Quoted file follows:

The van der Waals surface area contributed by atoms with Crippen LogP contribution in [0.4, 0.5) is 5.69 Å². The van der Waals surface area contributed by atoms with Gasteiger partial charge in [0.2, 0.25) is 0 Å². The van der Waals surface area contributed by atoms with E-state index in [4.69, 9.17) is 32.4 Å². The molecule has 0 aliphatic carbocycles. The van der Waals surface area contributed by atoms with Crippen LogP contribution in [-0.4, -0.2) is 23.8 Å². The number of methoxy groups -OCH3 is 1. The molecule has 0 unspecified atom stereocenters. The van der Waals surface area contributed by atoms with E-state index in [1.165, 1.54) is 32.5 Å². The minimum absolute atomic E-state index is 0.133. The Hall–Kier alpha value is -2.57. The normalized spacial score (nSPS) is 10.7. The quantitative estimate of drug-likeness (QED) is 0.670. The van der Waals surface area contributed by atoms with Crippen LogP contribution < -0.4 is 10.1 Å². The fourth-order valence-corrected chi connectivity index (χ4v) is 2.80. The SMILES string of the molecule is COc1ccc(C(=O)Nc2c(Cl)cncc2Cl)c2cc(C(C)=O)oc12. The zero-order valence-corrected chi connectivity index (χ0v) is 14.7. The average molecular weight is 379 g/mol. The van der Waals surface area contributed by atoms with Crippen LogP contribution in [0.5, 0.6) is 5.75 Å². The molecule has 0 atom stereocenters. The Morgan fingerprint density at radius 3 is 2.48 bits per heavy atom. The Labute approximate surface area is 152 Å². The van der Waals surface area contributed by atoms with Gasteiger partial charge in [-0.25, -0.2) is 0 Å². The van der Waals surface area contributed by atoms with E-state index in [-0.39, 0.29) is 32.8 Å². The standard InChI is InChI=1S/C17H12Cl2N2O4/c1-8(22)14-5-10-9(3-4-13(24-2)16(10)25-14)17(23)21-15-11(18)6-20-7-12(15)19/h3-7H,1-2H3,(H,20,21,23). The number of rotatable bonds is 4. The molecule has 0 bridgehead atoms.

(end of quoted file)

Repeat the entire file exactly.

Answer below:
The van der Waals surface area contributed by atoms with Crippen LogP contribution in [0.4, 0.5) is 5.69 Å². The van der Waals surface area contributed by atoms with Gasteiger partial charge in [0.2, 0.25) is 0 Å². The van der Waals surface area contributed by atoms with E-state index in [4.69, 9.17) is 32.4 Å². The molecule has 0 aliphatic carbocycles. The van der Waals surface area contributed by atoms with Crippen LogP contribution in [-0.4, -0.2) is 23.8 Å². The number of methoxy groups -OCH3 is 1. The molecule has 0 unspecified atom stereocenters. The van der Waals surface area contributed by atoms with E-state index in [1.165, 1.54) is 32.5 Å². The minimum absolute atomic E-state index is 0.133. The Hall–Kier alpha value is -2.57. The normalized spacial score (nSPS) is 10.7. The quantitative estimate of drug-likeness (QED) is 0.670. The van der Waals surface area contributed by atoms with Crippen LogP contribution < -0.4 is 10.1 Å². The fourth-order valence-corrected chi connectivity index (χ4v) is 2.80. The SMILES string of the molecule is COc1ccc(C(=O)Nc2c(Cl)cncc2Cl)c2cc(C(C)=O)oc12. The zero-order valence-corrected chi connectivity index (χ0v) is 14.7. The average molecular weight is 379 g/mol. The van der Waals surface area contributed by atoms with Crippen LogP contribution in [0.5, 0.6) is 5.75 Å². The molecule has 0 atom stereocenters. The Morgan fingerprint density at radius 3 is 2.48 bits per heavy atom. The Labute approximate surface area is 152 Å². The van der Waals surface area contributed by atoms with Gasteiger partial charge in [-0.25, -0.2) is 0 Å². The van der Waals surface area contributed by atoms with E-state index in [-0.39, 0.29) is 32.8 Å². The standard InChI is InChI=1S/C17H12Cl2N2O4/c1-8(22)14-5-10-9(3-4-13(24-2)16(10)25-14)17(23)21-15-11(18)6-20-7-12(15)19/h3-7H,1-2H3,(H,20,21,23). The number of rotatable bonds is 4. The molecule has 0 bridgehead atoms.